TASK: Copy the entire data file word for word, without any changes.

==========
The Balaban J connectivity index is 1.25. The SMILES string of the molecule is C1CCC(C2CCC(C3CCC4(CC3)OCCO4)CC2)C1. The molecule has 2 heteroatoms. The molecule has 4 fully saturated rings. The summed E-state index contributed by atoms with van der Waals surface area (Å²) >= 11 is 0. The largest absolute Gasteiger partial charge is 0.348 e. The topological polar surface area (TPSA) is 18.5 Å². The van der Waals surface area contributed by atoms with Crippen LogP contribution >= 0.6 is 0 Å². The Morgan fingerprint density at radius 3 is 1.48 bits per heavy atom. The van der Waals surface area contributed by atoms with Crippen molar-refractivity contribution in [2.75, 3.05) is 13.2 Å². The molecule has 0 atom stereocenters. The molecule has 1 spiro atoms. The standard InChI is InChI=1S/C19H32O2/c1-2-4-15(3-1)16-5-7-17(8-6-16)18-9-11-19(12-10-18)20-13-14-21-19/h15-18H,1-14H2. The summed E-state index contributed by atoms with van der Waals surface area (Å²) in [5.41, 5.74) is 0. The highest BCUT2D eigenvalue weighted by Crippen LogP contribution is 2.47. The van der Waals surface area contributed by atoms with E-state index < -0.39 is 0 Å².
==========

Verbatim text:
The Balaban J connectivity index is 1.25. The SMILES string of the molecule is C1CCC(C2CCC(C3CCC4(CC3)OCCO4)CC2)C1. The molecule has 2 heteroatoms. The molecule has 4 fully saturated rings. The summed E-state index contributed by atoms with van der Waals surface area (Å²) >= 11 is 0. The largest absolute Gasteiger partial charge is 0.348 e. The topological polar surface area (TPSA) is 18.5 Å². The van der Waals surface area contributed by atoms with Crippen LogP contribution >= 0.6 is 0 Å². The Morgan fingerprint density at radius 3 is 1.48 bits per heavy atom. The van der Waals surface area contributed by atoms with Crippen molar-refractivity contribution in [2.75, 3.05) is 13.2 Å². The molecule has 0 atom stereocenters. The molecule has 1 spiro atoms. The standard InChI is InChI=1S/C19H32O2/c1-2-4-15(3-1)16-5-7-17(8-6-16)18-9-11-19(12-10-18)20-13-14-21-19/h15-18H,1-14H2. The summed E-state index contributed by atoms with van der Waals surface area (Å²) in [5.41, 5.74) is 0. The highest BCUT2D eigenvalue weighted by Crippen LogP contribution is 2.47. The van der Waals surface area contributed by atoms with E-state index < -0.39 is 0 Å².